Archive for the ‘tech’ Category

My iPhone’s been tracking me!


There’s been a lot of news lately about the discovery that the iPhone has kept a location history of its travels. I of course jumped on the opportunity to see where I’ve been.

And what do you know, I spend most of my time around Boston! Nothing unexpected, driving to VT, NH, CT and PA. I spent a few days in New Orleans last summer. It even managed to pick up my flight connections there, in Philly and Charlotte! My trip to France and Germany is well documented as well. And then there are a few random dots around the country (not visible here) when cell towers as misidentified. download the tool and try yourself!

Latitude

The Google Latitude iPhone app recently updated with more efficient battery usage while running in the background so I’ve been running it this week to see how well it works. Impressively I barely notice a difference to my battery life most of the day when I am at home or work, Google must slow GPS updates when it knows I haven’t moved for a while. On a computer, you can search your history – the photo above shows my activity for the last few days. Unfortunately the iPhone version still does not have auto-check in. It sure would be nice for it to automatically check you in not only on Google but Foursquare, Facebook, Yelp, and the rest of them. It’s all just another not very useful but fun feature of Google/iPhone.

Commuting in the Snow

Last friday was one of several snowy commutes that I’ve had in January, and I realized my normal dash mount allowed the iPhone’s camera a view of the road. So I recorded a few clips, if you feel like experiencing the crawl of traffic with me.

The video was shot vertically in portrait mode, as my iphone normally sits there running INRIX Traffic while driving. I was wondering what effort I would need to go through to rotate and crop the video, which is beyond the capabilities of iMovie on the computer. But a new free iPhone video editing app just came out that allowed me to do so very easily: Splice. In fact I’d say it is easier to use than iMovie for iPhone. Sadly it is currently prone to bugs and crashes (you MUST add transitions to get around export errors). But the price is right, and I’m sure it will be improved soon. It’s great to be able to shoot and edit together clips without ever leaving your phone-in fact 720tube lets you upload in full resolution, so there’s truly no need for a computer.

Snowstorm in 1080p

Today’s storm had 1-2 feet of wet, heavy snow and most of Boston stayed home to wait for it to end. Between the sounds of icey-snow-covered tree branches smacking the house, I awoke to the eerie silence of no traffic outside except for the occasional bus or plow. I spent almost the entire day shoveling out. I took the opportunity to take some video with my Canon T2i, also to test out the Magic Lantern firmware hack with its useful extra features. Watch the video on YouTube to see it in full HD resolution.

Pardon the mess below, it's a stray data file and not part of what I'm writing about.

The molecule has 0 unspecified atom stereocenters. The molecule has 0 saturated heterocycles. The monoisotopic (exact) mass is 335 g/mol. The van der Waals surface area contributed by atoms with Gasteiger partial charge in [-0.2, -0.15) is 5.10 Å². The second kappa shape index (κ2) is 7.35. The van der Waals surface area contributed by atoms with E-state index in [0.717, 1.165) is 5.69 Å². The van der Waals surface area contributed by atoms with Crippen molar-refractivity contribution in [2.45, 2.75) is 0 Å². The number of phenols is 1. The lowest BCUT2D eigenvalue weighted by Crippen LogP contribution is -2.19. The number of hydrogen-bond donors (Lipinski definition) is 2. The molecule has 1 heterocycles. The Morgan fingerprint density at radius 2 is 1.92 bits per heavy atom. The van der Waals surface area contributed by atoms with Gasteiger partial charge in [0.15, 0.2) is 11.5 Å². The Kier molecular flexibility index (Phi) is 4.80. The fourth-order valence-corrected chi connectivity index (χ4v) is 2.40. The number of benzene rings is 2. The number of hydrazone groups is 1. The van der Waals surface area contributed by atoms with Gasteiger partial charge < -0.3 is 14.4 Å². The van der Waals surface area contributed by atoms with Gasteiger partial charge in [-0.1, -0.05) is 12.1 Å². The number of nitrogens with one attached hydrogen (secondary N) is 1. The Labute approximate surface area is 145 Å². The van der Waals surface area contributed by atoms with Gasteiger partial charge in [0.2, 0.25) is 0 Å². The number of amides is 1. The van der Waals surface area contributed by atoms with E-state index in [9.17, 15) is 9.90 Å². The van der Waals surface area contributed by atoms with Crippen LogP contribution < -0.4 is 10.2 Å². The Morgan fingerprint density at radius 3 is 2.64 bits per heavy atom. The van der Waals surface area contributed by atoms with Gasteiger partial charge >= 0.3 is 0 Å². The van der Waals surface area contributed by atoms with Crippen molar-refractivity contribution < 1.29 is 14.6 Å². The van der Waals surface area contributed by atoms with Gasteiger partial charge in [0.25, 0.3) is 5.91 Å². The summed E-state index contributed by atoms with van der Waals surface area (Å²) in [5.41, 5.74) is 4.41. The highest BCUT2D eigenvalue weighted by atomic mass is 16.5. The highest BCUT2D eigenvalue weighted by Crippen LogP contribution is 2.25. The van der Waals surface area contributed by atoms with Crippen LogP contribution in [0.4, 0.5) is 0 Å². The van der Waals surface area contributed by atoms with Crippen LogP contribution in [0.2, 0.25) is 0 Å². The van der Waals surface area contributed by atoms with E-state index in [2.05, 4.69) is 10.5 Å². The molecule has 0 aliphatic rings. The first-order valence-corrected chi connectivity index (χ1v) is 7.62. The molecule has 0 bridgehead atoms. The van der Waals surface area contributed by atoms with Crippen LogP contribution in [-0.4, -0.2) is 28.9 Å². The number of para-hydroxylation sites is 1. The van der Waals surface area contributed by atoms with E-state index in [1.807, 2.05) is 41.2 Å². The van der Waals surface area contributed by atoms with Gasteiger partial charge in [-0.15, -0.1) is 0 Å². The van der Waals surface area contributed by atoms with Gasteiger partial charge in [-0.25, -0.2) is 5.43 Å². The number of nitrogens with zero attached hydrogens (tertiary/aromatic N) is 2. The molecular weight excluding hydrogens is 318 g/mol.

Heat Camera

While temperatures were in the teens one night this week, I took the opportunity to bring the thermal imaging camera home from work and take a bunch of boring pictures of doors, windows, and walls to see where cold might be leaking in:

I took some more interesting pictures too. Here’s the house from the outside:

You can see the old single paned glass next to the door doesn’t insulate well.

Jezi has a cold nose:

The car was driven a few hours before, some of the body is still warm:

Dinner cooking with 500-degree flame, warm food being served:

You can tell which zone is running on the furnace, and see the hot exhaust going up (and to the side!) of the chimney upstairs:

Hot exhausts on cars driving by, and an open window in the apartments next door:

Posted from Medford, Massachusetts, United States.

Geotagging with PlaceTagger

Many modern photo gallery sites (as well as my own) now support geotagged photos–displaying where exactly they were taken on a map. Very few cameras, however, have a built-in GPS. For years I had considered getting a specific gadget for doing so, for $100-200 it is essentially a small GPS logging device that you later sync with software on your computer that matches up the time of each photo to find where it was taken and adds that information. But with the iPhone, you already have all you need.

PlaceTagger was one of the first iPhone apps to do this, and I grabbed it when it debuted a few years ago, but had only used it occasionally. Last month’s trip to Europe was the perfect opportunity to record the location of the hundreds of photos that I took. With the iPhone 4, PlaceTagger barely uses any battery either, about 5% per hour, and runs nicely in the background.

Typically the computer PlaceTagger app finds your iphone on the same network and works very easily to find its data. However I came across some trouble thanks to changing time zones. After some research, it turns out that PlaceTagger records time in GMT, then assumes the camera is set to the time zone of your computer. Of course that wasn’t true with my home computer. I had to export an XML file with the date range, then search & replace the times to correct for it (in my case, setting everything 5 hours ahead). Had I left my camera set to EDT, I wouldn’t have had that trouble.

So as I slowly start adding my Europe photos to my galleries, be sure to look for the Map link in most photos to see where they were taken. Of course, the iPhone does this all automatically for any photos taken with its own camera.